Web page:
From here to the grave’: Palestinians in Rafah run out of shelters as Israel threatens assault

Israeli strikes on Rafah escalate fears of ground invasion

  • At least 40 Palestinians have been killed and dozens more injured in the past 24 hours in Israeli bombardment of residential areas across Rafah city in Gaza, according to Al Jazeera’s Hani Mahmoud.
  • EU foreign policy chief Josep Borrell has joined global leaders warning against the Israeli offensive on Rafah, saying it would “lead to an unspeakable humanitarian catastrophe and grave tensions with Egypt”.
  • “No choices remain” as 1.4 million Palestinians sheltering in densely populated Rafah receive evacuation orders, reports Al Jazeera’s Tareq Abu Azzoum in Rafah.
  • At least 28,064 people have been killed and 67,611 wounded in Israeli attacks on Gaza since October 7. The death toll in Israel from the October 7 Hamas attacks stands at 1,139.
  • Airstrikes on the Gaza Strip’s southernmost town of Rafah have killed at least 44 people as more than a million civilians sheltering in the area brace for the possibility of a full-scale Israeli ground offensive on the territory’s last place of relative safety.

    As Israeli forces have expanded ground operations steadily southwards in their war against Hamas over the past four months, Rafah – situated on the border with Egypt, and home before the war to about 280,000 people – has become the last refuge for more than half of the strip’s population of 2.3 million.

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    Israel’s prime minister, Benjamin Netanyahu, said on Friday that he had instructed the Israel Defense Forces (IDF) and defence ministry to draw up plans for troops to enter Rafah and evacuate civilians, leading to widespread panic in the overcrowded makeshift tent camps that now cover the area.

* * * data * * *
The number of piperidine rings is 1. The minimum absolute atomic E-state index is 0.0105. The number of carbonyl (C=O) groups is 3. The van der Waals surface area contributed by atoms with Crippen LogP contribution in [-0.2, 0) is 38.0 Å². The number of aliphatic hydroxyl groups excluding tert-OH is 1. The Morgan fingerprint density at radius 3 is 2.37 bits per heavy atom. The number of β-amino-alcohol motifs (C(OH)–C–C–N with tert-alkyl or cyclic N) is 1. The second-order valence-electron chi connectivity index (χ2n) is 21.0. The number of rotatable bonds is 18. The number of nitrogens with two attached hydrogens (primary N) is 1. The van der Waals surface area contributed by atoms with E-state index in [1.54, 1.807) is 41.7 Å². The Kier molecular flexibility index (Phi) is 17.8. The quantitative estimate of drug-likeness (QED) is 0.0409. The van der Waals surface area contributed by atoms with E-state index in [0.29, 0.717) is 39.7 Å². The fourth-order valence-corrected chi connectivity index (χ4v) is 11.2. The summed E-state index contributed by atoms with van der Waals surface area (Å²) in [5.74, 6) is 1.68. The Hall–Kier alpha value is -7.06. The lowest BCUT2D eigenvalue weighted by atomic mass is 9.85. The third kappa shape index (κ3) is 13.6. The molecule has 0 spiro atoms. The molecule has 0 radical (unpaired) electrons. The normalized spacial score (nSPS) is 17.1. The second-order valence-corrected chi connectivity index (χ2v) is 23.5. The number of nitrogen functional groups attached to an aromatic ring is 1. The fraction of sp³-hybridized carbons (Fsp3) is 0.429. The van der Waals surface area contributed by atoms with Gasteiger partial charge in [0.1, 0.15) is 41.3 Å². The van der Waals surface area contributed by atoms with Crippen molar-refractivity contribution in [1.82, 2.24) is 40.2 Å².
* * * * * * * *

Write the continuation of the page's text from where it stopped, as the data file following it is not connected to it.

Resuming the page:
With two-thirds of Gaza already under evacuation orders, widespread destruction throughout the coastal strip and continuing fighting, it is unclear to where such a large number of people could safely be moved.

    The Egyptian foreign minister, Sameh Shoukry, said on Saturday that an Israeli ground offensive on Rafah would have “disastrous consequences,” and that Israel’s aim was eventually to force the Palestinians from their land.

    An Egyptian official told the Guardian that under no circumstances would fleeing Palestinians be allowed to cross the border into the Sinai peninsula, and that any attempt to relocate them to Egyptian soil would collapse the peace deal between Egypt and Israel.

    A doctor at a UN-run clinic in Rafah said: “I encountered an elderly woman who was looking for a wheelchair for her disabled husband. She said: ‘If I can’t get this chair for my husband, it will be our end. With the occupation in Gaza, how can I take him to Sinai? I cannot leave him alone in Gaza.’”

    Israel has carried out airstrikes in Rafah almost daily, even after telling civilians in recent weeks to seek shelter there from fierce ground combat in Khan Younis, just to the north.

    Three airstrikes on homes in the Rafah area killed 44 people overnight into Saturday, according to a health official and Associated Press journalists who saw the bodies arriving at hospitals. The strikes killed members of three families, including 12 children, the youngest three months old.

    In Khan Younis, Israeli forces opened fire at Nasser hospital, the area’s largest, killing at least two people and wounding five, according to the medical charity Doctors Without Borders. Ahmed Maghrabi, a physician at the hospital, said in a Facebook post that Israeli tanks had reached the hospital gates on Saturday morning, trapping those inside and making the facility inaccessible to those in need of medical attention.

    Israel’s threats of a full-scale attack on Rafah – designed to put pressure on the Hamas leadership, which is believed to be hiding in tunnels in the area – have not yet been realised, and Netanyahu did not provide details or a timeline in his announcement.

    He has, however, implied the operation is inevitable, and appears ready to push ahead despite mounting warnings from aid agencies and the international community that a Rafah offensive would be a “bloodbath”.

    “It is impossible to achieve the goal of the war of eliminating Hamas by leaving four Hamas battalions in Rafah,” Netanyahu’s office said on Friday.